Socialist Sen. Bernie Sanders' (I-Vt.) popularity on the campaign circuit could potentially translate into policy changes that would negatively affect millions of senior citizens who enjoy the benefits of Medicare Part D.
Medicare Part D, which was enacted in 2003, provides seniors with Medicare coverage for prescription drugs. Unlike other one-size-fits-all government program, Medicare Part D was uniquely designed to allow market forces to compete for seniors business. As of 2013, there were 23 different plans for seniors to pick from. Proving, once again, that competition is good, the actual costs of the program was lower than what the government predicted.
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The Congressional Budget Office has said the costs for Part D are now 45 percent lower than their initial estimates. It’s hard to name another government program that has cost less than projected. In 1967, for instance, Medicare was estimated to cost about $12 billion by 1990. In reality, they missed their mark by $86 billion. Today, things look even worse as the program costs more than $500 billion a year. And, unlike Obamacare, seniors are satisfied with the program.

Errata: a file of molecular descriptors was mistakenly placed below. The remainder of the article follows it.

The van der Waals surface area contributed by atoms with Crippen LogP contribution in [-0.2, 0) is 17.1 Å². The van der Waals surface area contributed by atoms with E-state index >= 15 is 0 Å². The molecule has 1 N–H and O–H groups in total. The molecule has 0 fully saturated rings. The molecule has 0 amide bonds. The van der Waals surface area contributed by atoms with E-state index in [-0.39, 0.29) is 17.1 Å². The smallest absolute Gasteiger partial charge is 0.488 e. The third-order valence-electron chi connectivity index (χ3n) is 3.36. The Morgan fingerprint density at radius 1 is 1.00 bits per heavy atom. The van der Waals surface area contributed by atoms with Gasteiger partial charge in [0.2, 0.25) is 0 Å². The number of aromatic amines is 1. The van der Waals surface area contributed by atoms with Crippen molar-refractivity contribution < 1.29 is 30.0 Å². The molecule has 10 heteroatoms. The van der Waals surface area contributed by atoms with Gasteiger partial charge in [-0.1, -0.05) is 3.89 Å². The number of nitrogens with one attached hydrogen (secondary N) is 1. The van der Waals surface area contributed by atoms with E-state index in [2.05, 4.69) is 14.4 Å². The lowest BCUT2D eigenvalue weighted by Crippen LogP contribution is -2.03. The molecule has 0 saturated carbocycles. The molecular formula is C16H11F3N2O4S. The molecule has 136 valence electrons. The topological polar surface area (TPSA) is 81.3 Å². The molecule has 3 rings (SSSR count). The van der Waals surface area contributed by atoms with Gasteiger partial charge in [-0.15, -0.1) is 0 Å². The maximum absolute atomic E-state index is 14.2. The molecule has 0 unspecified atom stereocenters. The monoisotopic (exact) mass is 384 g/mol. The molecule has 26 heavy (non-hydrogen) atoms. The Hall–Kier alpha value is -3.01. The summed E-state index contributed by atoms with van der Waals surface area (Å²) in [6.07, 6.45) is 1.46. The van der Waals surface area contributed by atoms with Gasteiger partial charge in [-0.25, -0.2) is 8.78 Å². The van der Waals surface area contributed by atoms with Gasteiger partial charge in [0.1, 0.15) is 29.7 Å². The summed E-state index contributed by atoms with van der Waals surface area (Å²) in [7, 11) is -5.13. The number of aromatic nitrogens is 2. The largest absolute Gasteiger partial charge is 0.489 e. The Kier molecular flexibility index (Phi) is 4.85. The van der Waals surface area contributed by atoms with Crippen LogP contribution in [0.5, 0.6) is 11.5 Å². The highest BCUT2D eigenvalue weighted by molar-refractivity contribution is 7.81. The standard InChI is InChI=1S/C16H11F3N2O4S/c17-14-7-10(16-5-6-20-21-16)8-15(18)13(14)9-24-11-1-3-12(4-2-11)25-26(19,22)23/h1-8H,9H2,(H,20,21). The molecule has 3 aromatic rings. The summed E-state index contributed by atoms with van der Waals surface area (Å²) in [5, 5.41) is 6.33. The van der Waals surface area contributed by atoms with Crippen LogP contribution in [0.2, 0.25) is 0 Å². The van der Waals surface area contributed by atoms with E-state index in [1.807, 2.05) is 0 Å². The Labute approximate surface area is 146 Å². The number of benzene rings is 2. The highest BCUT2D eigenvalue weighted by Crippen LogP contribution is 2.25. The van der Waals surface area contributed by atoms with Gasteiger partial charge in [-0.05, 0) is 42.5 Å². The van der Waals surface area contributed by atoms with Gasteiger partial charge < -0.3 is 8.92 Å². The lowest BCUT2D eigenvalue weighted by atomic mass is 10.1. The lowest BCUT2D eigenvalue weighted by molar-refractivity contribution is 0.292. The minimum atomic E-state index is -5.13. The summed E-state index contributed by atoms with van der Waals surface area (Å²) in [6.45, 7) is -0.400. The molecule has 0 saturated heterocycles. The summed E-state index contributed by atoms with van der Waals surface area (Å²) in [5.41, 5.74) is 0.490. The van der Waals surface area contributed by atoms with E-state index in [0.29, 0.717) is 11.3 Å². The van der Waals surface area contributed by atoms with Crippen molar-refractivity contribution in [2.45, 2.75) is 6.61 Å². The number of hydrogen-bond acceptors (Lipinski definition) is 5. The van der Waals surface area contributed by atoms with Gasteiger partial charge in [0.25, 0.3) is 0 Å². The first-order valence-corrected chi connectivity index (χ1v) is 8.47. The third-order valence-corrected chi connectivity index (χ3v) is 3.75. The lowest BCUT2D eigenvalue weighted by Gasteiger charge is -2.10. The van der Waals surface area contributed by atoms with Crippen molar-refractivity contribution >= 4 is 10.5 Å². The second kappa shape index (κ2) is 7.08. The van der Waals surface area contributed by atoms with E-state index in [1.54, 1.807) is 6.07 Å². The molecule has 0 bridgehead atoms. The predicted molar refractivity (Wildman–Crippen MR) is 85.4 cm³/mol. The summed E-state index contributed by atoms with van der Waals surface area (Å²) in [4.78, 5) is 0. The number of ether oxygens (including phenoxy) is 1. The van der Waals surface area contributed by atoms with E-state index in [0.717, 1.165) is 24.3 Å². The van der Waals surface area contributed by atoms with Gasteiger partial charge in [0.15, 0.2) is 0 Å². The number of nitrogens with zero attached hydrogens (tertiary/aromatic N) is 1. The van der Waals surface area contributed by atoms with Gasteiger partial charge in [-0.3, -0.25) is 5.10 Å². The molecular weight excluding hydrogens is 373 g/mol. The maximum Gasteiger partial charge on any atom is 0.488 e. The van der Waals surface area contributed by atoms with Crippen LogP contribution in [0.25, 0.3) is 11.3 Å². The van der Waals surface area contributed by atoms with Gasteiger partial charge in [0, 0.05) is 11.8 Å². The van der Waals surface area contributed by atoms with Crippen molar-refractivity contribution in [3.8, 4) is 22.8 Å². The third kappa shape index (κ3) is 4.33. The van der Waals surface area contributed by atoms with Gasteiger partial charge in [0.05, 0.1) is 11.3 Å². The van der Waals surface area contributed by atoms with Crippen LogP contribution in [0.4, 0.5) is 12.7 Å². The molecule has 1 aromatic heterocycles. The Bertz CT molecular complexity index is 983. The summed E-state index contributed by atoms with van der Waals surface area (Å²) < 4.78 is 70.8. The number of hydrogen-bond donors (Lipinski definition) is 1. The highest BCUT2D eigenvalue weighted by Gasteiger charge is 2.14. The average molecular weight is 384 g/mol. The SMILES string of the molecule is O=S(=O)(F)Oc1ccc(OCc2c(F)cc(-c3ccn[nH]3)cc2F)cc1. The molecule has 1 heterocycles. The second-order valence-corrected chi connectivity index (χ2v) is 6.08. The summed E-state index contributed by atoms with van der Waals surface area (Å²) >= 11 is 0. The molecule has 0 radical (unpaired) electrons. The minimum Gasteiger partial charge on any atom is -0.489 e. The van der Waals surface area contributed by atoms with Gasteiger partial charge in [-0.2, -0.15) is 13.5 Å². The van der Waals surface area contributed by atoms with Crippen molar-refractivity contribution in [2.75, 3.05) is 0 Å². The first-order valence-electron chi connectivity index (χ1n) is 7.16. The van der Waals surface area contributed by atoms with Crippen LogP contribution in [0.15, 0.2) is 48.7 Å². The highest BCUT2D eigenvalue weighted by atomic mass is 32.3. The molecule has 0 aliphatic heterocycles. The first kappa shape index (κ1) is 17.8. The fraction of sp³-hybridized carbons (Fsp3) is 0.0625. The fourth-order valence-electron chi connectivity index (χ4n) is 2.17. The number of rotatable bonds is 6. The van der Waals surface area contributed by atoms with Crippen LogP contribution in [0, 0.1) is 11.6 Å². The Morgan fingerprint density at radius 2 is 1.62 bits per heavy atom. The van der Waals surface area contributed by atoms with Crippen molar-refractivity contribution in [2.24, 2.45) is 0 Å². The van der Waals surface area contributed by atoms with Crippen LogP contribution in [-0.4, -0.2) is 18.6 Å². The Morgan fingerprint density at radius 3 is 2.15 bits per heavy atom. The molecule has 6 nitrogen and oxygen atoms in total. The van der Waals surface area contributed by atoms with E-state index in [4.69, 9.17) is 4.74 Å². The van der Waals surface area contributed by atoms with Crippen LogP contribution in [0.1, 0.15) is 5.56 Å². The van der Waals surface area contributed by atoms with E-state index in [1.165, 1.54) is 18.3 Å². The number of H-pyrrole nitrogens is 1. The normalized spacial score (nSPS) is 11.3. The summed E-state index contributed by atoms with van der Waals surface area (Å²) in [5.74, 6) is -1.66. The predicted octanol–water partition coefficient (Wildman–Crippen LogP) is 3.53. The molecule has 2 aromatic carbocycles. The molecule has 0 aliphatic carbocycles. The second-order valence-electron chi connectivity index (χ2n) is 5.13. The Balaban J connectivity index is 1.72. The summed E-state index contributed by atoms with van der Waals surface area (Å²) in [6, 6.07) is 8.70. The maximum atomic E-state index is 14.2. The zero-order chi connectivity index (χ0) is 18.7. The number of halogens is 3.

Politicians seem to love the saying, "if it ain't broke, have government fix it."
[sharequote align="center"]Politicians seem to love the saying, "if it ain't broke, have government fix it."[/sharequote]
Sanders has proposed to radically alter Medicare Part D by having the government negotiate prices under the plans. Of course, government never negotiates prices; it dictates them. Government pricing would restrict access to medicines and ultimately harm senior health care.
Sanders and his supporters continue to argue that government price controls would save money, a claim the Congressional Budget Office has refuted.
But saving taxpayer money is not the reasons supporters of government-run health care are pushing this scheme. Instead, they view government "price negotiations" as a camel's nose under the socialist health care tent. But pushing their theories will impact seniors negatively.
As Peter Pitts, a former Food and Drug Administration commissioner said:
"Government 'negotiations' with private vendors almost always mean public officials simply dictating below-market prices. If that holds true in the public option, drug companies that want to participate in the program will be forced to deeply discount their meds.... But the long term effect would be a stifling of pharmaceutical innovation, leading to fewer new breakthrough medicines and compromised patient care."
Sadly, Sanders initial popularity has moved Hillary Clinton further to the left in order to protect her flank. She has endorsed the proposal.
Ultimately, the Medicare Part D program shows that competition and market forces are beneficial to seniors and taxpayers. No wonder Sanders and Clinton have set their sights on destroying the program.
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